Not so easy. Sarah laughed at Him. But God was faithful, even to Sarah, to do what He said He would do.
I hope that thought gives you peace in your time of waiting.
Happy Wednesday, Dry Ground friends! Be blessed!
Monday, September 12, 2011
Okay, so I’m repeating myself a little again, but I couldn’t pass this one up.
This week’s pick stars, along with Carole Lombard, William Powell, whom I especially like in the Thin Man series. However, My Man Godfrey outshines anything these two have ever done, as well as many of its contemporary films.
Set in America’s Great Depression, Godfrey is a ‘forgotten man’ living in a kind of shantytown at the city dump. One evening, a limo pulls up, and out pops three high society swells, two women and a man, on a scavenger hunt. One of the items on the list, the thing that will fetch the most points, is a ‘forgotten man.’ The two girls are sisters, and the older strolls up to Godfrey with great confidence and offers him five dollars to go with them. Her assuming attitude does not amuse Godfrey and he pushes her into an ash heap. That deeply tickles her sister, Irene (Lombard) who is used to seeing her sister win at everything. She sits down to talk to Godfrey, and her childlike innocence convinces Godfrey to go with her so that she can win the scavenger hunt and beat her sister at something.
One thing leads to another and Godfrey is made the butler of the sisters’ household, which also includes their parents and their mother’s ‘protégée,’ a Russian musician and freeloader. Godfrey soon finds out that this family is quirky to say the least, made eccentric by their ridiculous wealth in a time when most have so little. It’s also soon obvious that Irene is in love with Godfrey, while the older sister is intent on disgracing him all on the account that he pushed her into the ash heap. They all find out, however, that Godfrey is more than he appears.
What ensues is comical and chaotic, but not in a confusing way. Every line has a purpose, each wisecrack building an intelligent and socially pertinent story. The end result is brilliant, entertaining, and so delightful you’ll want to watch it all over again.
Of all the classic films, this has to rank up there in my top ten favorites. It’s a true gem.
I hope you’ll give My Man Godfrey a try!
Happy Movie Watching, Dry Ground friends!
Friday, September 9, 2011
They just don't sing them like this any more. Call me silly, but listening to this song perks me up, makes me smile, reminds me that life, indeed, is grand. I dare you to try it out for yourself!!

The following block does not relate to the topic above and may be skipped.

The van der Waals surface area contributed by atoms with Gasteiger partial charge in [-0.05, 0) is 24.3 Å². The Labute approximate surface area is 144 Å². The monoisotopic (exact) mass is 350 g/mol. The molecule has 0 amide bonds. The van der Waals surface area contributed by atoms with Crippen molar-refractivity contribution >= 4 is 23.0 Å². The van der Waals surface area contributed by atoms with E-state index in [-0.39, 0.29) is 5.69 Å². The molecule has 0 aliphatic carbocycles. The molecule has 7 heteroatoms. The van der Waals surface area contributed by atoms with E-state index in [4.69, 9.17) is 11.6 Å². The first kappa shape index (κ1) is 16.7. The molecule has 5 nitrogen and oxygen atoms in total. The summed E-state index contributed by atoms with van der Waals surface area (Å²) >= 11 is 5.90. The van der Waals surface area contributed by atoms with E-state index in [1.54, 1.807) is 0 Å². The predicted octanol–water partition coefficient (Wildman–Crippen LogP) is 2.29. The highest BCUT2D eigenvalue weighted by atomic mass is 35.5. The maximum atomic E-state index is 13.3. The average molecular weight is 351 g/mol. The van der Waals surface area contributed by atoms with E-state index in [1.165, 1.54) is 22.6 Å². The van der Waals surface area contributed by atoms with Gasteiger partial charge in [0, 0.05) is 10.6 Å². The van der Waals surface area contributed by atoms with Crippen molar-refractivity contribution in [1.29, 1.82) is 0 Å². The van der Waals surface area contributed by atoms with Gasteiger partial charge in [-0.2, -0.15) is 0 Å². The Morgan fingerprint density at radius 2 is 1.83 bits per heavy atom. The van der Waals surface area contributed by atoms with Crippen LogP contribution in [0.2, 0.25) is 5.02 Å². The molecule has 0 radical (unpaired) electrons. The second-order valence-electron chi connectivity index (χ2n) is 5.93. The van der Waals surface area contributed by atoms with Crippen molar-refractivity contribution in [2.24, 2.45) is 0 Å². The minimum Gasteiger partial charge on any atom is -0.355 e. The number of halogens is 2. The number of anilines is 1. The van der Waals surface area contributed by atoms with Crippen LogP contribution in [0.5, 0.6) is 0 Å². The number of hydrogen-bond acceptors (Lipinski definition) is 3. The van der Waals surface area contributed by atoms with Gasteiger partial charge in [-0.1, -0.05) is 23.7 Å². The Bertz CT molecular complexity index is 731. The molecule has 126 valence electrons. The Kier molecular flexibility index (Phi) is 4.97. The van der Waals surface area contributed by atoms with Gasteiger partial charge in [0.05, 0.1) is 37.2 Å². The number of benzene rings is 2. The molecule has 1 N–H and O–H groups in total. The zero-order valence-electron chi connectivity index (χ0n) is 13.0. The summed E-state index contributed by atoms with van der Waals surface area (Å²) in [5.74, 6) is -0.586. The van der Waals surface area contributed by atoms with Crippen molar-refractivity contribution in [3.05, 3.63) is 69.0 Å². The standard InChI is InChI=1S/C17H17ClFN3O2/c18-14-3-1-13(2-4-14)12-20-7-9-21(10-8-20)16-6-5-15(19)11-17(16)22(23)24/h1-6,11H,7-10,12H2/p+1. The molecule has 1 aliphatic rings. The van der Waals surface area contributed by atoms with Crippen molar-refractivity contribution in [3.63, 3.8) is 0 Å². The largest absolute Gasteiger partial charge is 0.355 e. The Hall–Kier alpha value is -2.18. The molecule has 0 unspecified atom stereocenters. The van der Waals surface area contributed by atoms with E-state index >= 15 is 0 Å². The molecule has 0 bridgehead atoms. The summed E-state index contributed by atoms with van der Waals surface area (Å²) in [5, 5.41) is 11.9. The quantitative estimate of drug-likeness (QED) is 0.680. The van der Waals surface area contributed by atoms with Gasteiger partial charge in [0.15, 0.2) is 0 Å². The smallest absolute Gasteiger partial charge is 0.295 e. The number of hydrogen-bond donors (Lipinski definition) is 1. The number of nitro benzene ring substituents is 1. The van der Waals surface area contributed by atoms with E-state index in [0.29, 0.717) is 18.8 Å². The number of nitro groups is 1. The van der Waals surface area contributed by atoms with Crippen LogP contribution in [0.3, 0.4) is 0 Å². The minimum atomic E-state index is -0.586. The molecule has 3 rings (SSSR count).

Wednesday, September 7, 2011
Well, here we are again – it’s moving day for the Lundquists.
Since this is the 12th moving day in our 16 years of marriage, I’m pretty used to process. I’ve got an actual routine now, which is either really sad or just good sense.
At any rate, my POV is that I’m always moving toward something better. I don’t know why things turned out the way they did. Despite the sub-zero winters and isolation of living in the middle of nowhere, I was prepared to make a home here in MT. But it was not to be.
So I look to the next step with hope, excitement, sure a little anxiety, but above all else confidence in the One who holds me safe and secure no matter what. In light of Heaven, I can always say the best is yet to come, but I prefer to apply that to the here and now as well.
My point this week, besides letting you know that the dust of MT is being shaken from my toes, is to remember that perspective is a matter of choice, and that’s the truth no matter what kind of day you’re having.
See you in St. Louie, Dry Ground friends!
Monday, September 5, 2011
No, not the Jolie/Pitt version from a few years ago, though I do like that one.
This Mr. and Mrs. Smith debuted in 1941 and stars Robert Montgomery and Carole Lombard in a quirky romantic comedy.
One morning at breakfast (after three years of marriage), Mrs. Smith asks Mr. Smith, if you had it all to do over again (get married) would you? Mr. Smith, going along with the rules Mrs. Smith has applied to their relationship, opts to answer truthfully – no, he’d have remained single.
But he didn’t mean it the way she took it. Of course not.
Well, Mr. Smith goes on to work at his law office only to get a visitor. A member of the city council in the little town Mr. and Mrs. Smith got married in arrives to tell him that their marriage isn’t legal due to a licensing technicality.
Mr. Smith thinks he’ll have some fun with this, but Mrs. Smith misinterprets Mr. Smith’s shenanigans. The twist happens when Mrs. Smith tells Mr. Smith she doesn’t want him any more (only because she’s mad). But Mr. Smith realizes that he does want Mrs. Smith to stay Mrs. Smith, and has to re-win her heart.
Directed by the King of Suspense, Alfred Hitchcock, this story champions the bonds of marriage in a whimsical, entertaining setting.
Happy Movie Watching, Dry Ground friends!
Friday, September 2, 2011
To those of you who've lost loved ones this week, like my sister-in-law and family, I hope this song is an encouragement to you as it has been to me.